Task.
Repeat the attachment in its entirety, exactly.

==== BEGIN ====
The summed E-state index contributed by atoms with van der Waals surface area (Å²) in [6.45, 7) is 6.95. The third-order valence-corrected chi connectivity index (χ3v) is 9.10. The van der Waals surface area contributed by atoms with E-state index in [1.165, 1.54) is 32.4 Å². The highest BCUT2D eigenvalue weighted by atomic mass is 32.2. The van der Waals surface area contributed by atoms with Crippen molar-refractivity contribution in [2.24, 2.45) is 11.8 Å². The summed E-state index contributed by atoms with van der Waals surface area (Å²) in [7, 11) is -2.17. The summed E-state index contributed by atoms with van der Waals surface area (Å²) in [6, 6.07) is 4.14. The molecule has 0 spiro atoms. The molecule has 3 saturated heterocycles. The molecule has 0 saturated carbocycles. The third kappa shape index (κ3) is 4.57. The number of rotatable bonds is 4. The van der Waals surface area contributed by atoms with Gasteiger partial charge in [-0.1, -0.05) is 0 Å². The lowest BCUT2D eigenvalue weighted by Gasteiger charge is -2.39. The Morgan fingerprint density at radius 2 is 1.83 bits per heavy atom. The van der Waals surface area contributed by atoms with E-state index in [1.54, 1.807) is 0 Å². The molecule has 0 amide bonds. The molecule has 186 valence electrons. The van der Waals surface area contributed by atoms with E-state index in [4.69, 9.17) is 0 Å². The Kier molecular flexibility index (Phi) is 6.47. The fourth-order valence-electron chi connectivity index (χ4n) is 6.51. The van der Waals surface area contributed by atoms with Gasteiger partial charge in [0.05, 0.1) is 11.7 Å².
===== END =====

The summed E-state index contributed by atoms with van der Waals surface area (Å²) in [6.45, 7) is 6.95. The third-order valence-corrected chi connectivity index (χ3v) is 9.10. The van der Waals surface area contributed by atoms with E-state index in [1.165, 1.54) is 32.4 Å². The highest BCUT2D eigenvalue weighted by atomic mass is 32.2. The van der Waals surface area contributed by atoms with Crippen molar-refractivity contribution in [2.24, 2.45) is 11.8 Å². The summed E-state index contributed by atoms with van der Waals surface area (Å²) in [7, 11) is -2.17. The summed E-state index contributed by atoms with van der Waals surface area (Å²) in [6, 6.07) is 4.14. The molecule has 0 spiro atoms. The molecule has 3 saturated heterocycles. The molecule has 0 saturated carbocycles. The third kappa shape index (κ3) is 4.57. The number of rotatable bonds is 4. The van der Waals surface area contributed by atoms with Gasteiger partial charge in [-0.1, -0.05) is 0 Å². The lowest BCUT2D eigenvalue weighted by Gasteiger charge is -2.39. The Morgan fingerprint density at radius 2 is 1.83 bits per heavy atom. The van der Waals surface area contributed by atoms with E-state index in [1.54, 1.807) is 0 Å². The molecule has 0 amide bonds. The molecule has 186 valence electrons. The van der Waals surface area contributed by atoms with E-state index in [4.69, 9.17) is 0 Å². The Kier molecular flexibility index (Phi) is 6.47. The fourth-order valence-electron chi connectivity index (χ4n) is 6.51. The van der Waals surface area contributed by atoms with Gasteiger partial charge in [0.05, 0.1) is 11.7 Å².